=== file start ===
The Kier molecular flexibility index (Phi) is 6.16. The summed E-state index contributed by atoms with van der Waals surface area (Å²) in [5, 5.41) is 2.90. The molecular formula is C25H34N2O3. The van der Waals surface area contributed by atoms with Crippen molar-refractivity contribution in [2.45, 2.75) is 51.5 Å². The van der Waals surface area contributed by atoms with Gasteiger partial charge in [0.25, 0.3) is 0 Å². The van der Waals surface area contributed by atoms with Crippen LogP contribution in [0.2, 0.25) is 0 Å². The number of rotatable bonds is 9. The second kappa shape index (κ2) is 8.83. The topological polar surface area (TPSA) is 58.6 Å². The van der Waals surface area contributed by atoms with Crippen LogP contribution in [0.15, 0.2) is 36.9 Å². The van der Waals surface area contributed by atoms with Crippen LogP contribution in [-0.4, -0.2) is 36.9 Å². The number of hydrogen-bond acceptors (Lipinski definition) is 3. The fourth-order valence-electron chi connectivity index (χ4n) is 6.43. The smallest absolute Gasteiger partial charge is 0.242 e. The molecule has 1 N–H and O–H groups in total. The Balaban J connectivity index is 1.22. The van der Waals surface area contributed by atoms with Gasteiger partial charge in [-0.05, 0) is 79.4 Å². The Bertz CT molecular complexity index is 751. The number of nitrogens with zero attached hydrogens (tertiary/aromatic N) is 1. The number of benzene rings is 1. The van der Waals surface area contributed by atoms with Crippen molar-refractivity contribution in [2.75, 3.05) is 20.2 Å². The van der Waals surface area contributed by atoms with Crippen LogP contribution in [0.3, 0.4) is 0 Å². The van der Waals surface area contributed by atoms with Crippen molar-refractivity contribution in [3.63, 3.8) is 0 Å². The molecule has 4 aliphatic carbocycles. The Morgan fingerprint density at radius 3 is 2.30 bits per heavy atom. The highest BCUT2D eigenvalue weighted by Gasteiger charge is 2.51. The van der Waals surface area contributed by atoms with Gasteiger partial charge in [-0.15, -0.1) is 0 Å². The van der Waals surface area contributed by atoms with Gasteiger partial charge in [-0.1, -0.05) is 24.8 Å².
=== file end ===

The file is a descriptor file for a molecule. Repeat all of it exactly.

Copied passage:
The Kier molecular flexibility index (Phi) is 6.16. The summed E-state index contributed by atoms with van der Waals surface area (Å²) in [5, 5.41) is 2.90. The molecular formula is C25H34N2O3. The van der Waals surface area contributed by atoms with Crippen molar-refractivity contribution in [2.45, 2.75) is 51.5 Å². The van der Waals surface area contributed by atoms with Gasteiger partial charge in [0.25, 0.3) is 0 Å². The van der Waals surface area contributed by atoms with Crippen LogP contribution in [0.2, 0.25) is 0 Å². The number of rotatable bonds is 9. The second kappa shape index (κ2) is 8.83. The topological polar surface area (TPSA) is 58.6 Å². The van der Waals surface area contributed by atoms with Crippen LogP contribution in [0.15, 0.2) is 36.9 Å². The van der Waals surface area contributed by atoms with Crippen LogP contribution in [-0.4, -0.2) is 36.9 Å². The number of hydrogen-bond acceptors (Lipinski definition) is 3. The fourth-order valence-electron chi connectivity index (χ4n) is 6.43. The smallest absolute Gasteiger partial charge is 0.242 e. The molecule has 1 N–H and O–H groups in total. The Balaban J connectivity index is 1.22. The van der Waals surface area contributed by atoms with Gasteiger partial charge in [-0.05, 0) is 79.4 Å². The Bertz CT molecular complexity index is 751. The number of nitrogens with zero attached hydrogens (tertiary/aromatic N) is 1. The number of benzene rings is 1. The van der Waals surface area contributed by atoms with Crippen molar-refractivity contribution in [2.75, 3.05) is 20.2 Å². The van der Waals surface area contributed by atoms with Crippen LogP contribution in [0.3, 0.4) is 0 Å². The van der Waals surface area contributed by atoms with Crippen molar-refractivity contribution in [3.63, 3.8) is 0 Å². The molecule has 4 aliphatic carbocycles. The Morgan fingerprint density at radius 3 is 2.30 bits per heavy atom. The highest BCUT2D eigenvalue weighted by Gasteiger charge is 2.51. The van der Waals surface area contributed by atoms with Gasteiger partial charge in [-0.15, -0.1) is 0 Å². The van der Waals surface area contributed by atoms with Gasteiger partial charge in [-0.1, -0.05) is 24.8 Å².